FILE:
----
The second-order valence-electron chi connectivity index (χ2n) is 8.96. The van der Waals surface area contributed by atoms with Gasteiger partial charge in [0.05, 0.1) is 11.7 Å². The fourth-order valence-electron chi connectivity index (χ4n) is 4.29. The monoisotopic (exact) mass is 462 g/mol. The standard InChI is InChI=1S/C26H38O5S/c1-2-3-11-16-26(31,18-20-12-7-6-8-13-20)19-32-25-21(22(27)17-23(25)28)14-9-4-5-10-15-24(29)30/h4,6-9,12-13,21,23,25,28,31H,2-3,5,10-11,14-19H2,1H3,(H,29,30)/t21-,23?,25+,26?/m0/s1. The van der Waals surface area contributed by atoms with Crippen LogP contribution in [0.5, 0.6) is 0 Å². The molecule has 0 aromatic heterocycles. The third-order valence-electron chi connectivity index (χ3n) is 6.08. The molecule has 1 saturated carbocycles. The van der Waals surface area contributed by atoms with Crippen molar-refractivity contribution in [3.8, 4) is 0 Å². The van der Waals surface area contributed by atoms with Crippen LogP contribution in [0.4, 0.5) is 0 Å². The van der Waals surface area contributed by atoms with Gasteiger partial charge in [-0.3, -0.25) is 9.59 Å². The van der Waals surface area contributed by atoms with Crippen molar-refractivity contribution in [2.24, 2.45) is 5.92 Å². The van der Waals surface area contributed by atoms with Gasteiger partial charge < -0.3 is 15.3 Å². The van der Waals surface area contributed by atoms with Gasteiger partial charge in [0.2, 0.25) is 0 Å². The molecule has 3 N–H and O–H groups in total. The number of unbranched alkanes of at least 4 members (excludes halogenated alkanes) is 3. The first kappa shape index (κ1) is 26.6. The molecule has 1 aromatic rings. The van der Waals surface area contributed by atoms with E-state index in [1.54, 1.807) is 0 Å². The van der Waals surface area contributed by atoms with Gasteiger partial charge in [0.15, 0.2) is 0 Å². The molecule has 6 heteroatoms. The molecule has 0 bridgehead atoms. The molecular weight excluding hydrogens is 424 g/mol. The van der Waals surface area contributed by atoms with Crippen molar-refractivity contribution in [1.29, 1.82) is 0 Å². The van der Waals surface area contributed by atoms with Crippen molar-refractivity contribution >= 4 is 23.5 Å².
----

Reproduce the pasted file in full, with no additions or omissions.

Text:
The second-order valence-electron chi connectivity index (χ2n) is 8.96. The van der Waals surface area contributed by atoms with Gasteiger partial charge in [0.05, 0.1) is 11.7 Å². The fourth-order valence-electron chi connectivity index (χ4n) is 4.29. The monoisotopic (exact) mass is 462 g/mol. The standard InChI is InChI=1S/C26H38O5S/c1-2-3-11-16-26(31,18-20-12-7-6-8-13-20)19-32-25-21(22(27)17-23(25)28)14-9-4-5-10-15-24(29)30/h4,6-9,12-13,21,23,25,28,31H,2-3,5,10-11,14-19H2,1H3,(H,29,30)/t21-,23?,25+,26?/m0/s1. The van der Waals surface area contributed by atoms with Crippen LogP contribution in [0.5, 0.6) is 0 Å². The molecule has 0 aromatic heterocycles. The third-order valence-electron chi connectivity index (χ3n) is 6.08. The molecule has 1 saturated carbocycles. The van der Waals surface area contributed by atoms with Crippen molar-refractivity contribution in [3.8, 4) is 0 Å². The van der Waals surface area contributed by atoms with Crippen LogP contribution in [0.4, 0.5) is 0 Å². The van der Waals surface area contributed by atoms with Gasteiger partial charge in [-0.3, -0.25) is 9.59 Å². The van der Waals surface area contributed by atoms with Crippen molar-refractivity contribution in [2.24, 2.45) is 5.92 Å². The van der Waals surface area contributed by atoms with Gasteiger partial charge < -0.3 is 15.3 Å². The van der Waals surface area contributed by atoms with Gasteiger partial charge in [0.2, 0.25) is 0 Å². The molecule has 3 N–H and O–H groups in total. The number of unbranched alkanes of at least 4 members (excludes halogenated alkanes) is 3. The first kappa shape index (κ1) is 26.6. The molecule has 1 aromatic rings. The van der Waals surface area contributed by atoms with E-state index in [1.54, 1.807) is 0 Å². The van der Waals surface area contributed by atoms with Gasteiger partial charge in [0.15, 0.2) is 0 Å². The molecule has 6 heteroatoms. The molecule has 0 bridgehead atoms. The molecular weight excluding hydrogens is 424 g/mol. The van der Waals surface area contributed by atoms with Crippen molar-refractivity contribution in [1.29, 1.82) is 0 Å². The van der Waals surface area contributed by atoms with Crippen molar-refractivity contribution >= 4 is 23.5 Å².